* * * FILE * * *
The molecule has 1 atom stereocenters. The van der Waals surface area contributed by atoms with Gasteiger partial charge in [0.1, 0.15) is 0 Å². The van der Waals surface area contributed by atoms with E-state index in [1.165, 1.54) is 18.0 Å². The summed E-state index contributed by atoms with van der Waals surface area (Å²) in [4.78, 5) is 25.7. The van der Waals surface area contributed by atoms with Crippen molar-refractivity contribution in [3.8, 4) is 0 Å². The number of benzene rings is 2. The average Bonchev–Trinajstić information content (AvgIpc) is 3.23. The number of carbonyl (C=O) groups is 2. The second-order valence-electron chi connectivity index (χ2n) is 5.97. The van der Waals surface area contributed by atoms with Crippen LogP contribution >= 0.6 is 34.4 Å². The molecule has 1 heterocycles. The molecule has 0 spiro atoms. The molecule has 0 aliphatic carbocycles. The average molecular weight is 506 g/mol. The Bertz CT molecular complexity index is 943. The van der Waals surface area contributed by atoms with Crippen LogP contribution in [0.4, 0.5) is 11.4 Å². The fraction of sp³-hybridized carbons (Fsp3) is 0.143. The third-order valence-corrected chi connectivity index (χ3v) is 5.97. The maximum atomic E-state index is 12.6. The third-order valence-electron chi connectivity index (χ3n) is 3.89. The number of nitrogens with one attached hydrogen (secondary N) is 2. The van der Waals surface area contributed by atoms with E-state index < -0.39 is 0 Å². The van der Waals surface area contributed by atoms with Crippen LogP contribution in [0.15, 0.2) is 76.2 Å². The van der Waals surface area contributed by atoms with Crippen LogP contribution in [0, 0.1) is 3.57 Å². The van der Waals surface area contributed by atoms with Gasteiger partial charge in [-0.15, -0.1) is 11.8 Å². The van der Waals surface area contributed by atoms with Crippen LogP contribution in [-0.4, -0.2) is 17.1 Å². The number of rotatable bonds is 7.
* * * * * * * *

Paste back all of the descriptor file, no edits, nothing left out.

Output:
The molecule has 1 atom stereocenters. The van der Waals surface area contributed by atoms with Gasteiger partial charge in [0.1, 0.15) is 0 Å². The van der Waals surface area contributed by atoms with E-state index in [1.165, 1.54) is 18.0 Å². The summed E-state index contributed by atoms with van der Waals surface area (Å²) in [4.78, 5) is 25.7. The van der Waals surface area contributed by atoms with Crippen molar-refractivity contribution in [3.8, 4) is 0 Å². The number of benzene rings is 2. The average Bonchev–Trinajstić information content (AvgIpc) is 3.23. The number of carbonyl (C=O) groups is 2. The second-order valence-electron chi connectivity index (χ2n) is 5.97. The van der Waals surface area contributed by atoms with Crippen LogP contribution >= 0.6 is 34.4 Å². The molecule has 1 heterocycles. The molecule has 0 spiro atoms. The molecule has 0 aliphatic carbocycles. The average molecular weight is 506 g/mol. The Bertz CT molecular complexity index is 943. The van der Waals surface area contributed by atoms with Crippen LogP contribution in [0.4, 0.5) is 11.4 Å². The fraction of sp³-hybridized carbons (Fsp3) is 0.143. The third-order valence-corrected chi connectivity index (χ3v) is 5.97. The maximum atomic E-state index is 12.6. The third-order valence-electron chi connectivity index (χ3n) is 3.89. The number of nitrogens with one attached hydrogen (secondary N) is 2. The van der Waals surface area contributed by atoms with E-state index < -0.39 is 0 Å². The van der Waals surface area contributed by atoms with Crippen LogP contribution in [0.15, 0.2) is 76.2 Å². The van der Waals surface area contributed by atoms with Crippen LogP contribution in [0, 0.1) is 3.57 Å². The van der Waals surface area contributed by atoms with Gasteiger partial charge in [-0.15, -0.1) is 11.8 Å². The van der Waals surface area contributed by atoms with Crippen LogP contribution in [-0.4, -0.2) is 17.1 Å². The number of rotatable bonds is 7.